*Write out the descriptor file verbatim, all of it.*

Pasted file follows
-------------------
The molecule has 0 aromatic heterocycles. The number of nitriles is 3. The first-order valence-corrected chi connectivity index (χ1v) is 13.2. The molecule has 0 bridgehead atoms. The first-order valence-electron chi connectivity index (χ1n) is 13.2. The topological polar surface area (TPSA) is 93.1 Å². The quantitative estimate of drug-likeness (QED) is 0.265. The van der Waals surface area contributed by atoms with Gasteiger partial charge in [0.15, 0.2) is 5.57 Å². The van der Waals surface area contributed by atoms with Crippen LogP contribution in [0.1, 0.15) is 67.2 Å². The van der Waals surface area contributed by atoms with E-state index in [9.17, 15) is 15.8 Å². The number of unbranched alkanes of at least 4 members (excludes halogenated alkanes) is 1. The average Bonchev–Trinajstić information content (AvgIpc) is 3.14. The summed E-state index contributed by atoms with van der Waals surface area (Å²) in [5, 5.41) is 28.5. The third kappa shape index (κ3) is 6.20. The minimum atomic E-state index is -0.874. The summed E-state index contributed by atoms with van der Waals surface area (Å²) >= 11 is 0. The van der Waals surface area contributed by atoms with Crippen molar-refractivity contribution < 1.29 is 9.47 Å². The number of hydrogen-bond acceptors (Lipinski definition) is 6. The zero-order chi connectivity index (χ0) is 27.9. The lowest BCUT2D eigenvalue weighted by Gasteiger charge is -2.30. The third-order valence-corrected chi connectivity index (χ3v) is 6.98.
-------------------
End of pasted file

The molecule has 0 aromatic heterocycles. The number of nitriles is 3. The first-order valence-corrected chi connectivity index (χ1v) is 13.2. The molecule has 0 bridgehead atoms. The first-order valence-electron chi connectivity index (χ1n) is 13.2. The topological polar surface area (TPSA) is 93.1 Å². The quantitative estimate of drug-likeness (QED) is 0.265. The van der Waals surface area contributed by atoms with Gasteiger partial charge in [0.15, 0.2) is 5.57 Å². The van der Waals surface area contributed by atoms with Crippen LogP contribution in [0.1, 0.15) is 67.2 Å². The van der Waals surface area contributed by atoms with E-state index in [9.17, 15) is 15.8 Å². The number of unbranched alkanes of at least 4 members (excludes halogenated alkanes) is 1. The average Bonchev–Trinajstić information content (AvgIpc) is 3.14. The summed E-state index contributed by atoms with van der Waals surface area (Å²) in [5, 5.41) is 28.5. The third kappa shape index (κ3) is 6.20. The minimum atomic E-state index is -0.874. The summed E-state index contributed by atoms with van der Waals surface area (Å²) >= 11 is 0. The van der Waals surface area contributed by atoms with Crippen molar-refractivity contribution < 1.29 is 9.47 Å². The number of hydrogen-bond acceptors (Lipinski definition) is 6. The zero-order chi connectivity index (χ0) is 27.9. The lowest BCUT2D eigenvalue weighted by Gasteiger charge is -2.30. The third-order valence-corrected chi connectivity index (χ3v) is 6.98.